Paris - Tourism is a key component in the European economy, accounting for 10 percent of all activity but it now faces its greatest challenge -- how will it survive the coronavirus pandemic?
International tourist arrivals could plunge by 60 to 80 percent in 2020 owing to the coronavirus, the World Tourism Organization warned on May 7, meaning the local business is going to be essential.
Here are three immediate questions for the industry.
- Whither summer holidays? -
France is the world's leading destination for holiday travel but President Emmanuel Macron warned earlier this week it was "too soon to say if we can take vacations" this year.
EU internal market commissioner Thierry Breton believes "some zones will be open to tourists, but not others," depending on the health situation.
Many people appear to be planning local holidays as international travel looks set to be off the agenda for months to come.
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"To start with, it will be a question of ultra-proximity," French junior minister Jean-Baptiste Lemoyne said.
In Britain, "holiday bookings for this summer have reduced drastically as people wait to see how the situation develops both in the UK and overseas," said a spokesperson for the ABTA travel association.
"There is clearly considerable pent up demand for holidays and when lockdown conditions are lifted, people will have a renewed appetite for travel to see friends and family, and for taking a well-deserved holiday," the sector specialist added.
- What measures are in the offing? -
Popular destinations have begun to announce recovery plans "but the right health conditions have to be in place first, and there will need to be changes in some of the structures of travel and tourism to allow for social distancing," the ABTA representative added.
Tourists must above all feel their health is not at risk if the industry is to save a summer season looking to be be one of the worst on record.
Ali Abdelhafidh, at the Castel Plage in Nice, southern France, said half in jest that he would "quit the business" if his clients had to wear masks and gloves.
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The town of Gandia, southeastern Spain, plans to hire beach watchers and possibly ban kids at certain hours to ensure people maintain a minimum distance from each other.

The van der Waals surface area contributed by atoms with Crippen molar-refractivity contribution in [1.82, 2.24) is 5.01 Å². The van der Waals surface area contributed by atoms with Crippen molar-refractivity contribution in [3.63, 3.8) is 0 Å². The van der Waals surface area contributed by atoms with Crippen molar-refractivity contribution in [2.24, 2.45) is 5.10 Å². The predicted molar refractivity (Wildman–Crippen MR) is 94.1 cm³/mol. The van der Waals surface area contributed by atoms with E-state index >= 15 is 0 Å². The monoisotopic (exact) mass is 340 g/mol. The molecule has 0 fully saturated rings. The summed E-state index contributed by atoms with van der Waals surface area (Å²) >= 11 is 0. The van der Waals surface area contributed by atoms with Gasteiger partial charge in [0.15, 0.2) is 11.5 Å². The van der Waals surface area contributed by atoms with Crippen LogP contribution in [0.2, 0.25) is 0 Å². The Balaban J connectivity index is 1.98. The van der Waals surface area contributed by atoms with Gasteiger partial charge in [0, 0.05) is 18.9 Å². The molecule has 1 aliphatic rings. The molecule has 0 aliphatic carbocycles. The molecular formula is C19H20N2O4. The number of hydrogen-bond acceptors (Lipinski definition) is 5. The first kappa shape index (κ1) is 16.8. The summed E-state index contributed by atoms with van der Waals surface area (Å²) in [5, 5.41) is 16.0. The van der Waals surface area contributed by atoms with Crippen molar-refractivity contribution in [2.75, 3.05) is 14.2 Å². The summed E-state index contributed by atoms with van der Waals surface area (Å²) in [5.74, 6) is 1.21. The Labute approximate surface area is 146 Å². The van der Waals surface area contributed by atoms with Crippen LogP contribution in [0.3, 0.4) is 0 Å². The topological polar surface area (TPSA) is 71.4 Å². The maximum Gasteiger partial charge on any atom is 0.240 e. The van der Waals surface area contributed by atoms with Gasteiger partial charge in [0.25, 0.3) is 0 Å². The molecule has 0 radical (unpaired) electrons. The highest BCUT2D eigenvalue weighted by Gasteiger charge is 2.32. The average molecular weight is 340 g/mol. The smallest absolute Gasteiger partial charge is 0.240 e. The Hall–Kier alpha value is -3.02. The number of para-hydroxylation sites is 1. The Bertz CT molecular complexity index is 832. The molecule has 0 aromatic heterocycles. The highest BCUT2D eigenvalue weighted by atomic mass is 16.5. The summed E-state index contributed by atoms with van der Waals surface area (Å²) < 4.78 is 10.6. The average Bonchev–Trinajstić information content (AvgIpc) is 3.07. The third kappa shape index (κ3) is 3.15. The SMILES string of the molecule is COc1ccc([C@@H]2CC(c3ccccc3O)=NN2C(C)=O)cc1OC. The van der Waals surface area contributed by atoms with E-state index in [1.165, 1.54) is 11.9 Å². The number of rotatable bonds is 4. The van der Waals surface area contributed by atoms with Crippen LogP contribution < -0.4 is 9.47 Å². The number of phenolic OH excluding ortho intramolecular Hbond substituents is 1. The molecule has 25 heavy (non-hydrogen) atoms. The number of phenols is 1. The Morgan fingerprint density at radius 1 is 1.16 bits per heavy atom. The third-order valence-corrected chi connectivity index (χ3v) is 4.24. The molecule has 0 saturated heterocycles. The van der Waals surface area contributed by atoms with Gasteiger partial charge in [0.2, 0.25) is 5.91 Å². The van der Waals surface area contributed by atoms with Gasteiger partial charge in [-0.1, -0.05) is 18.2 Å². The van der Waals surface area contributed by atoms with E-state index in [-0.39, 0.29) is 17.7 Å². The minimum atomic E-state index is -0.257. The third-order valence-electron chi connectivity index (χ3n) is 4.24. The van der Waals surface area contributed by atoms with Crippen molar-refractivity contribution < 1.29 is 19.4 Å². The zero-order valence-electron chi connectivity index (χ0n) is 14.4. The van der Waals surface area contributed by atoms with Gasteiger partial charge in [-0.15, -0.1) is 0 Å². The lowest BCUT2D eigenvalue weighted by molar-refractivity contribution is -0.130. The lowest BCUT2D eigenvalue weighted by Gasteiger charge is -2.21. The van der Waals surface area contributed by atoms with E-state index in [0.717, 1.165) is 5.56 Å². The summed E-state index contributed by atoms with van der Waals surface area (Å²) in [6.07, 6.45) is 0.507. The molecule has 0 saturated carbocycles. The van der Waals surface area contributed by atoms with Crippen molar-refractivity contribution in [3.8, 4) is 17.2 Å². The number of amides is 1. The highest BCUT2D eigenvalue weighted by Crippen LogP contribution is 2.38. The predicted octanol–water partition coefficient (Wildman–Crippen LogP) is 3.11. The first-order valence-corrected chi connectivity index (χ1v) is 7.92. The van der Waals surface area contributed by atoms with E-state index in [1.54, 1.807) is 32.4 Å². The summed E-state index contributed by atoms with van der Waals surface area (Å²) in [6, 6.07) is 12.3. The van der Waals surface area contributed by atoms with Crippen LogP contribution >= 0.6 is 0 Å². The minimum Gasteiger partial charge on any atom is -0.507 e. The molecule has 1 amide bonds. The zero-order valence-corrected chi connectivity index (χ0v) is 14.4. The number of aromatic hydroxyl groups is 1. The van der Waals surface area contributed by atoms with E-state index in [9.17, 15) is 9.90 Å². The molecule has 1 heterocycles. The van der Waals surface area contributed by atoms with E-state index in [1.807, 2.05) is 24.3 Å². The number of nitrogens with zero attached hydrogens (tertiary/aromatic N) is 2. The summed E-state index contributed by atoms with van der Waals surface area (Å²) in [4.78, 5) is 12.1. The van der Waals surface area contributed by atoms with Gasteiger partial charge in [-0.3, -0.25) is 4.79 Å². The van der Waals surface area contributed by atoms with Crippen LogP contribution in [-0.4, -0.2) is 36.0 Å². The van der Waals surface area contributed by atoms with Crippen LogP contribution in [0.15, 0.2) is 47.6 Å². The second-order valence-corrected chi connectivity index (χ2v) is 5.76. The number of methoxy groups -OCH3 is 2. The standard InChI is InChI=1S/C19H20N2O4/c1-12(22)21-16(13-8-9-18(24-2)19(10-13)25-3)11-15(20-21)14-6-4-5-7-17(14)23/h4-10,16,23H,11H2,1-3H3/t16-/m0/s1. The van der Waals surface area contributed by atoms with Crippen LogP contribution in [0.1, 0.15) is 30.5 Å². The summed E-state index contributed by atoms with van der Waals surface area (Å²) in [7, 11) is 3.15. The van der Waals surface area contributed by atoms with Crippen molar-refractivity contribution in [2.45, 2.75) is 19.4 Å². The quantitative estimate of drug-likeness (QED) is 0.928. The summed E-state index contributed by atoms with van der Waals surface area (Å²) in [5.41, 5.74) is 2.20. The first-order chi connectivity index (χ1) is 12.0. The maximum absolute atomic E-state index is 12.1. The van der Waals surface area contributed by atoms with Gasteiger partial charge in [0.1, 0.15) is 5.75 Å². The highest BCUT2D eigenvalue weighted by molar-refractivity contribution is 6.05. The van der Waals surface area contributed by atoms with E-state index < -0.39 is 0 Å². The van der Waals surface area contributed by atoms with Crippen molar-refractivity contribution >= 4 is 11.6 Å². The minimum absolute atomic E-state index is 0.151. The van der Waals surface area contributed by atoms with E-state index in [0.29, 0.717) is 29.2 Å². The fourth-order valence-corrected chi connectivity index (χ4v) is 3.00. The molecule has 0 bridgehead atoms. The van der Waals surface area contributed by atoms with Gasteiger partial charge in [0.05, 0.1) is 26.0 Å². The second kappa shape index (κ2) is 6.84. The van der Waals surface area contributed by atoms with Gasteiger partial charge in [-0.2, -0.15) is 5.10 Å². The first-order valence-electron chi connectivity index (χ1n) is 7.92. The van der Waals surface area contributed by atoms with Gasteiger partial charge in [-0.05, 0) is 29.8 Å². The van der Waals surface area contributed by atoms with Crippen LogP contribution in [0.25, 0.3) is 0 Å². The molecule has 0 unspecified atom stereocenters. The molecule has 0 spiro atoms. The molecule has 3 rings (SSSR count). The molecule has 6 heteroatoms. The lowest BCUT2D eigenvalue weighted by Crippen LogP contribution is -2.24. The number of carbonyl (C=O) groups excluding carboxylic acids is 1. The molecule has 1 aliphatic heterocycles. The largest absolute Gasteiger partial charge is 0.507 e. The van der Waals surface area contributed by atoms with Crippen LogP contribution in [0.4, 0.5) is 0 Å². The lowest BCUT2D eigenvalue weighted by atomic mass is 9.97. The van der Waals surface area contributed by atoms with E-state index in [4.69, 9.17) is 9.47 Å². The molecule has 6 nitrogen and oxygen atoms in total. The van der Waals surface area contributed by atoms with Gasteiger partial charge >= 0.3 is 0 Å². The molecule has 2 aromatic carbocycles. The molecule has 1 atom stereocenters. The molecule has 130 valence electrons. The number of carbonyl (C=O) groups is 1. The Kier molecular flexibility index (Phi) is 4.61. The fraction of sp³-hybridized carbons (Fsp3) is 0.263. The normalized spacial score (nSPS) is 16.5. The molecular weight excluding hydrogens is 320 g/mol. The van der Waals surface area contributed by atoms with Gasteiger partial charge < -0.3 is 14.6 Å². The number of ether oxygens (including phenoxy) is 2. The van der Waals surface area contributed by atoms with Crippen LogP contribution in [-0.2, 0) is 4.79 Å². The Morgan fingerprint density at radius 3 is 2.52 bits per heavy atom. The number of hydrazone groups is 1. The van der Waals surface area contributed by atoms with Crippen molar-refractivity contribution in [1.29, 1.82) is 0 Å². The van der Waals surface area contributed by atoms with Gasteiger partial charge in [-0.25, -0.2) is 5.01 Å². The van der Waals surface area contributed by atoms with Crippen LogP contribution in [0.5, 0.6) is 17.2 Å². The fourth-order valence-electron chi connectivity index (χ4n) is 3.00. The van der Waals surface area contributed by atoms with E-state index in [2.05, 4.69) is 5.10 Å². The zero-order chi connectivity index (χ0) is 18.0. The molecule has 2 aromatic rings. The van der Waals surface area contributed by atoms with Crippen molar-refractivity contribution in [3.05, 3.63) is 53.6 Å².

Restaurant patios are likely to be enlarged where possible and menus sent to cell phones instead of being passed from hand to hand.
Clients are also likely to have their temperatures checked and be required to have masks and gloves to minimise the risk of infection.
But while meant to reassure, such measures could prove counter-productive.
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Italian Culture Minister Dario Franceschini asked the pointed question -- "What kind of tourism is it when for example only a few people can eat together in a restaurant or pizzaria?"
In general, European tourism specialists want clear and coherent guidelines so that everybody understands what is required.
Breton said the European Union was working on harmonised rules for welcoming tourists that could be unveiled "in the coming days."
- The economic impact? -
Johan Vincent, researching how economic crises have impacted tourism, notes that "tourism has always bounced back because those concerned have adapted to the crises they have faced.
The price tag is likely to be huge however, given that a country like Spain, the number two destination worldwide, forecasts a 64 percent drop in tourist arrivals this year.
Exceltur, which groups leaders from 28 Spanish airlines, hotels, tourist agencies and related companies, expects the sector to lose up to 60 percent of its annual sales.
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Breton wants "a Marshall Plan for tourism," similar to the one that helped Europe recover from World War II.
He estimates it would need one to two trillion euros ($1.08-2.16 trillion).
A potential obstacle to joint action is that tourism is crucial for some, but not all EU members, in particular countries such as France, Greece, Italy and Spain but also some of the smaller states such as Croatia.
By Corentin Dautreppe with AFP bureaus